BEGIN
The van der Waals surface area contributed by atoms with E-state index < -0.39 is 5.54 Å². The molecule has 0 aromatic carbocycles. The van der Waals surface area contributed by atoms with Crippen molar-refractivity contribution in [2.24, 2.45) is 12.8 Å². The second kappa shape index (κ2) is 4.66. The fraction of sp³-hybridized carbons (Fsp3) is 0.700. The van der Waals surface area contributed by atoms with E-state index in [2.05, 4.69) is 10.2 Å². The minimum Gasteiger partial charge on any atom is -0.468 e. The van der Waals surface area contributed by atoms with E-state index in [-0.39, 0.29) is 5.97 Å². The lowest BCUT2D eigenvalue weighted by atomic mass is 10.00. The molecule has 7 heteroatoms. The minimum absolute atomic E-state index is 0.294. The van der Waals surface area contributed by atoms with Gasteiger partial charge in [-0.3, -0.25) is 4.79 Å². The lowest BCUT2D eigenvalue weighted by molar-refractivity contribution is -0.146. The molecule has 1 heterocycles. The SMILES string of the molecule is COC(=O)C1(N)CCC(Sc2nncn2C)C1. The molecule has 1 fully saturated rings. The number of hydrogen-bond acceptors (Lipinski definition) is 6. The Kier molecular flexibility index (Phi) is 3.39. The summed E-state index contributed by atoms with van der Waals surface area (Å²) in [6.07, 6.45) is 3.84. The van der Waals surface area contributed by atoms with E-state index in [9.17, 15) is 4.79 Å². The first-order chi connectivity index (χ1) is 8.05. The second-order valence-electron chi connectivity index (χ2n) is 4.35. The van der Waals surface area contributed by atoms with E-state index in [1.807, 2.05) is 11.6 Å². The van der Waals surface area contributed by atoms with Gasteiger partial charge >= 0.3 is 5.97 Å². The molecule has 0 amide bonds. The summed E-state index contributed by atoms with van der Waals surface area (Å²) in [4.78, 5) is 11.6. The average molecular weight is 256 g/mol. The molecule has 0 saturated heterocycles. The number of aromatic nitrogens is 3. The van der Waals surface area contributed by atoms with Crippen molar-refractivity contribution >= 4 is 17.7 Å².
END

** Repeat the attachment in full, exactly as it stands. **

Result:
The van der Waals surface area contributed by atoms with E-state index < -0.39 is 5.54 Å². The molecule has 0 aromatic carbocycles. The van der Waals surface area contributed by atoms with Crippen molar-refractivity contribution in [2.24, 2.45) is 12.8 Å². The second kappa shape index (κ2) is 4.66. The fraction of sp³-hybridized carbons (Fsp3) is 0.700. The van der Waals surface area contributed by atoms with E-state index in [2.05, 4.69) is 10.2 Å². The minimum Gasteiger partial charge on any atom is -0.468 e. The van der Waals surface area contributed by atoms with E-state index in [-0.39, 0.29) is 5.97 Å². The lowest BCUT2D eigenvalue weighted by atomic mass is 10.00. The molecule has 7 heteroatoms. The minimum absolute atomic E-state index is 0.294. The van der Waals surface area contributed by atoms with Gasteiger partial charge in [-0.3, -0.25) is 4.79 Å². The lowest BCUT2D eigenvalue weighted by molar-refractivity contribution is -0.146. The molecule has 1 heterocycles. The SMILES string of the molecule is COC(=O)C1(N)CCC(Sc2nncn2C)C1. The molecule has 1 fully saturated rings. The number of hydrogen-bond acceptors (Lipinski definition) is 6. The Kier molecular flexibility index (Phi) is 3.39. The summed E-state index contributed by atoms with van der Waals surface area (Å²) in [6.07, 6.45) is 3.84. The van der Waals surface area contributed by atoms with E-state index in [9.17, 15) is 4.79 Å². The first-order chi connectivity index (χ1) is 8.05. The second-order valence-electron chi connectivity index (χ2n) is 4.35. The van der Waals surface area contributed by atoms with E-state index in [1.807, 2.05) is 11.6 Å². The van der Waals surface area contributed by atoms with Gasteiger partial charge >= 0.3 is 5.97 Å². The molecule has 0 amide bonds. The summed E-state index contributed by atoms with van der Waals surface area (Å²) in [4.78, 5) is 11.6. The average molecular weight is 256 g/mol. The molecule has 0 saturated heterocycles. The number of aromatic nitrogens is 3. The van der Waals surface area contributed by atoms with Crippen molar-refractivity contribution >= 4 is 17.7 Å².